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Cedars-Sinai Blog

Parkinson's: Improving Care for Patients in the Hospital

A medical doctor consulting an elderly patient

Patients with Parkinson's disease are rarely hospitalized for their condition, but many are admitted to Cedars-Sinai for unrelated health concerns. In the hospital, Parkinson's patients are at higher risk for complications because of their complex needs. Deviations from their individualized, time-sensitive medication regimens can result in longer, unnecessary stays.

Cedars-Sinai is taking extra care to make sure patients with Parkinson's fare well and go home as soon as possible—starting with a new alert system that notifies care teams about each patient's prescriptions and unique medication schedules.

Dr. Michele Tagliati, the Caron and Steven D. Broidy Chair in Movement Disorders and director of the Cedars-Sinai Movement Disorders Program, says the collaborative effort further strengthens Cedars-Sinai's commitment to patient care.

Headshot of Michele Tagliati, MD

Michele Tagliati, MD

"Our philosophy is to make zero mistakes," Dr. Tagliati says. "We want to make sure no one is suffering unnecessarily and nobody falls through the cracks."

Every year, about 1,200 patients with Parkinson's are admitted to Cedars-Sinai for illness or scheduled procedures. Many of these patients rely on personalized, carefully honed drug regimens to regulate dopamine and control their Parkinson's symptoms.


"Our philosophy is to make zero mistakes. We want to make sure no one is suffering unnecessarily and nobody falls through the cracks."


The timing of these drugs is crucial: If a dose is missed, in as little as a few minutes, Dr. Tagliati says, a patient can develop tremors or become delirious, stiff, clumsy or slow, making them prone to dangerous falls.

The new medication management system, paired with a hospital-wide education and training program, notifies care teams each time a patient with Parkinson's is admitted. Pharmacy residents contact the patient's family or care facility to find out precisely when the patient should receive their medication, and the residents then share this crucial information with the patient's nurses, physicians and caregivers.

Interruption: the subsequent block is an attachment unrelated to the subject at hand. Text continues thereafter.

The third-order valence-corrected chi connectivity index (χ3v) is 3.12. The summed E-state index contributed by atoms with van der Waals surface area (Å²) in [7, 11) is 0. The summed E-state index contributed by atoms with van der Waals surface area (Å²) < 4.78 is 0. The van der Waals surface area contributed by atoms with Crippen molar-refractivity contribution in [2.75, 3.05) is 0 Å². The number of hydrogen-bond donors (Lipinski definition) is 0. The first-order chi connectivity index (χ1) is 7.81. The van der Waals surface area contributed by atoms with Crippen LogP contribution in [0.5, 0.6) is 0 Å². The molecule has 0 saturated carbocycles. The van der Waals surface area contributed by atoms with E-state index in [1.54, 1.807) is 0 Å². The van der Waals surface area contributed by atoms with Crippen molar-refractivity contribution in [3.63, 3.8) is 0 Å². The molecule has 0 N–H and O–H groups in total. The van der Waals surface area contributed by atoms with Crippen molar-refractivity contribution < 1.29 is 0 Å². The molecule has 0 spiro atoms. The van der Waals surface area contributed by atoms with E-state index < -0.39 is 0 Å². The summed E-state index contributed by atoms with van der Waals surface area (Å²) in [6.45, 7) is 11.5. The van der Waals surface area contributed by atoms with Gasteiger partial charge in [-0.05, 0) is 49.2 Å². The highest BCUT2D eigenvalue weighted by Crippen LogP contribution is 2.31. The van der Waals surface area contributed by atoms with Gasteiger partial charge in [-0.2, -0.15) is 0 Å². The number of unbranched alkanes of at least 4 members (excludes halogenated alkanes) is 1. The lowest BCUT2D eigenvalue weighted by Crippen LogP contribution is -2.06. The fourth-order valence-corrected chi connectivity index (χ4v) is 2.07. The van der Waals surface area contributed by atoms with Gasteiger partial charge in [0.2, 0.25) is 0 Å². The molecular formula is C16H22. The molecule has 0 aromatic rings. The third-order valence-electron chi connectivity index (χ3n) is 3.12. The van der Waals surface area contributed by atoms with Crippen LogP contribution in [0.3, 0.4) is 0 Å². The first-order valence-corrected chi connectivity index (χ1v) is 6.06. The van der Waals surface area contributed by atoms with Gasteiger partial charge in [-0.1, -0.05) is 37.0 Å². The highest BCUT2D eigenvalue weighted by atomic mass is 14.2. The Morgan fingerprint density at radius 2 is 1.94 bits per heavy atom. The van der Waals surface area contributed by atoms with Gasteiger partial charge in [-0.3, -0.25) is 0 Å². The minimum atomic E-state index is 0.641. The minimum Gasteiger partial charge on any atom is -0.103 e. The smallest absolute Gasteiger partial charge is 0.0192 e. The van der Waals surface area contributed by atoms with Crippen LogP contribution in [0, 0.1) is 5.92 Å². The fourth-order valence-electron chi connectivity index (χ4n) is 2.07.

"Especially when patients are admitted for an emergency like appendicitis, their care team may not even know they have Parkinson's," Dr. Tagliati says. "Staff whose expertise is in surgery may not have an appreciation for the need to give medication at exact intervals."



The system also informs care teams whether each patient has a neurologist and whether their specialist knows they are hospitalized. If not, a physician from the Neurology team will monitor the patient's care and offer immediate support.

Dr. Tagliati says the new effort is unique on the West Coast and hopes eventually to publish outcomes data to help guide other institutions in improving care.

"Cedars-Sinai is really showing we have the ability to put bring our different expertise together for the benefit of our patients," he says. "We're leading by example and hoping other centers may be able to eventually learn from our experience."